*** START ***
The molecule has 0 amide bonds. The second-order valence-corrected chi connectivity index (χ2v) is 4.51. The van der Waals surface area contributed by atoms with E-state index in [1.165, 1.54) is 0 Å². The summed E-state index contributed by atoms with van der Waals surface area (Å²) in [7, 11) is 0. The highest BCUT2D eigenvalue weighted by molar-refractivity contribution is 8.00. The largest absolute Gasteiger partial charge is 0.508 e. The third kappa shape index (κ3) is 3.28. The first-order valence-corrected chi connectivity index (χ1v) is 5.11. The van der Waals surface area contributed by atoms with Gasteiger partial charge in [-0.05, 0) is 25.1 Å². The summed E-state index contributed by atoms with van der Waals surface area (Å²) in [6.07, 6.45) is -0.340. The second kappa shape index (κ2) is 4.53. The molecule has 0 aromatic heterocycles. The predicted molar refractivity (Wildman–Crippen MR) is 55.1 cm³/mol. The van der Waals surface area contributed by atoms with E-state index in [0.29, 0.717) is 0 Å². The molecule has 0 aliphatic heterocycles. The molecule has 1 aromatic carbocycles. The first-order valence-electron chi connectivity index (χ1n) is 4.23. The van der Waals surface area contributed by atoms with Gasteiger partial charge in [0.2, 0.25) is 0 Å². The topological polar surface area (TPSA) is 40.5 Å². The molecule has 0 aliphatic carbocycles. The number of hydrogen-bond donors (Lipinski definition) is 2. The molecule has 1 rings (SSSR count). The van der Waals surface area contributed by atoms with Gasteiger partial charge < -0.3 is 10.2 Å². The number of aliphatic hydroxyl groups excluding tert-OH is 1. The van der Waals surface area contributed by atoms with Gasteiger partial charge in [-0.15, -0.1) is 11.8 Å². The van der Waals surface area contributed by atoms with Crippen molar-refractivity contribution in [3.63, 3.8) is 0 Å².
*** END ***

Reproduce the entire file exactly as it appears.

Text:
The molecule has 0 amide bonds. The second-order valence-corrected chi connectivity index (χ2v) is 4.51. The van der Waals surface area contributed by atoms with E-state index in [1.165, 1.54) is 0 Å². The summed E-state index contributed by atoms with van der Waals surface area (Å²) in [7, 11) is 0. The highest BCUT2D eigenvalue weighted by molar-refractivity contribution is 8.00. The largest absolute Gasteiger partial charge is 0.508 e. The third kappa shape index (κ3) is 3.28. The first-order valence-corrected chi connectivity index (χ1v) is 5.11. The van der Waals surface area contributed by atoms with Gasteiger partial charge in [-0.05, 0) is 25.1 Å². The summed E-state index contributed by atoms with van der Waals surface area (Å²) in [6.07, 6.45) is -0.340. The second kappa shape index (κ2) is 4.53. The molecule has 0 aromatic heterocycles. The predicted molar refractivity (Wildman–Crippen MR) is 55.1 cm³/mol. The van der Waals surface area contributed by atoms with E-state index in [0.29, 0.717) is 0 Å². The molecule has 0 aliphatic heterocycles. The molecule has 1 aromatic carbocycles. The first-order valence-electron chi connectivity index (χ1n) is 4.23. The van der Waals surface area contributed by atoms with Gasteiger partial charge in [0.2, 0.25) is 0 Å². The topological polar surface area (TPSA) is 40.5 Å². The molecule has 0 aliphatic carbocycles. The number of hydrogen-bond donors (Lipinski definition) is 2. The molecule has 1 rings (SSSR count). The van der Waals surface area contributed by atoms with Gasteiger partial charge < -0.3 is 10.2 Å². The number of aliphatic hydroxyl groups excluding tert-OH is 1. The van der Waals surface area contributed by atoms with Gasteiger partial charge in [-0.15, -0.1) is 11.8 Å². The van der Waals surface area contributed by atoms with Crippen molar-refractivity contribution in [3.63, 3.8) is 0 Å².